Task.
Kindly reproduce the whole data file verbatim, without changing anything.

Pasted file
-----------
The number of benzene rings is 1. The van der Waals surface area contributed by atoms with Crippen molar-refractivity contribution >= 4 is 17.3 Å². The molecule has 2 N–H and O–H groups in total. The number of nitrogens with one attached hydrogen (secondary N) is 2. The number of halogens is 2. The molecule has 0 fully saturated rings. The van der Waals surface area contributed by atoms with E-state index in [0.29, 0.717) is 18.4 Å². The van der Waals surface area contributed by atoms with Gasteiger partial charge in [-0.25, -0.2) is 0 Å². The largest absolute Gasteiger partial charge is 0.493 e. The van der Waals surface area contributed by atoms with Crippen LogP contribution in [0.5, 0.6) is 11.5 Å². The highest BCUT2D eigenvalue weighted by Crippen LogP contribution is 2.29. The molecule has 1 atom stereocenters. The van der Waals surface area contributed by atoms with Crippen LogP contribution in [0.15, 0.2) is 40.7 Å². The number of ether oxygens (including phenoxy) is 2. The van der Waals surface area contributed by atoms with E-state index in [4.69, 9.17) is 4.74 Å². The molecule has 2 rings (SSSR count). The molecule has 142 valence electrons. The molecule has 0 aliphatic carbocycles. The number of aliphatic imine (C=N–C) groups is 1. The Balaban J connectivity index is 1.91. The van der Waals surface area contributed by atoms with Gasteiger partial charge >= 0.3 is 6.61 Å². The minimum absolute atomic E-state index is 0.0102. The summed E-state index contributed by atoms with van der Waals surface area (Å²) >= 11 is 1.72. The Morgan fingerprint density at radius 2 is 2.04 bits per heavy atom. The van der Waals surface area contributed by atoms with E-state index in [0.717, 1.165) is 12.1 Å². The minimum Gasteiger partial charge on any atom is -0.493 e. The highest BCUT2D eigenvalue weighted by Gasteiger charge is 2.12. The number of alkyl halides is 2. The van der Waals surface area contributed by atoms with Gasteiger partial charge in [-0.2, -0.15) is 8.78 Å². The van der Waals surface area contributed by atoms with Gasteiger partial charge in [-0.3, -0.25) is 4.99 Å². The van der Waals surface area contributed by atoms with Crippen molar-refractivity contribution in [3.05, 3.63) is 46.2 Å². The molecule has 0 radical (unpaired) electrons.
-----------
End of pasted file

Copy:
The number of benzene rings is 1. The van der Waals surface area contributed by atoms with Crippen molar-refractivity contribution >= 4 is 17.3 Å². The molecule has 2 N–H and O–H groups in total. The number of nitrogens with one attached hydrogen (secondary N) is 2. The number of halogens is 2. The molecule has 0 fully saturated rings. The van der Waals surface area contributed by atoms with E-state index in [0.29, 0.717) is 18.4 Å². The van der Waals surface area contributed by atoms with Gasteiger partial charge in [-0.25, -0.2) is 0 Å². The largest absolute Gasteiger partial charge is 0.493 e. The van der Waals surface area contributed by atoms with Crippen LogP contribution in [0.5, 0.6) is 11.5 Å². The highest BCUT2D eigenvalue weighted by Crippen LogP contribution is 2.29. The molecule has 1 atom stereocenters. The van der Waals surface area contributed by atoms with Crippen LogP contribution in [0.15, 0.2) is 40.7 Å². The number of ether oxygens (including phenoxy) is 2. The van der Waals surface area contributed by atoms with E-state index in [4.69, 9.17) is 4.74 Å². The molecule has 2 rings (SSSR count). The molecule has 142 valence electrons. The molecule has 0 aliphatic carbocycles. The number of aliphatic imine (C=N–C) groups is 1. The Balaban J connectivity index is 1.91. The van der Waals surface area contributed by atoms with Gasteiger partial charge >= 0.3 is 6.61 Å². The minimum absolute atomic E-state index is 0.0102. The summed E-state index contributed by atoms with van der Waals surface area (Å²) >= 11 is 1.72. The Morgan fingerprint density at radius 2 is 2.04 bits per heavy atom. The van der Waals surface area contributed by atoms with E-state index in [0.717, 1.165) is 12.1 Å². The minimum Gasteiger partial charge on any atom is -0.493 e. The highest BCUT2D eigenvalue weighted by Gasteiger charge is 2.12. The number of alkyl halides is 2. The van der Waals surface area contributed by atoms with Gasteiger partial charge in [-0.2, -0.15) is 8.78 Å². The van der Waals surface area contributed by atoms with Gasteiger partial charge in [-0.3, -0.25) is 4.99 Å². The van der Waals surface area contributed by atoms with Crippen molar-refractivity contribution in [3.05, 3.63) is 46.2 Å². The molecule has 0 radical (unpaired) electrons.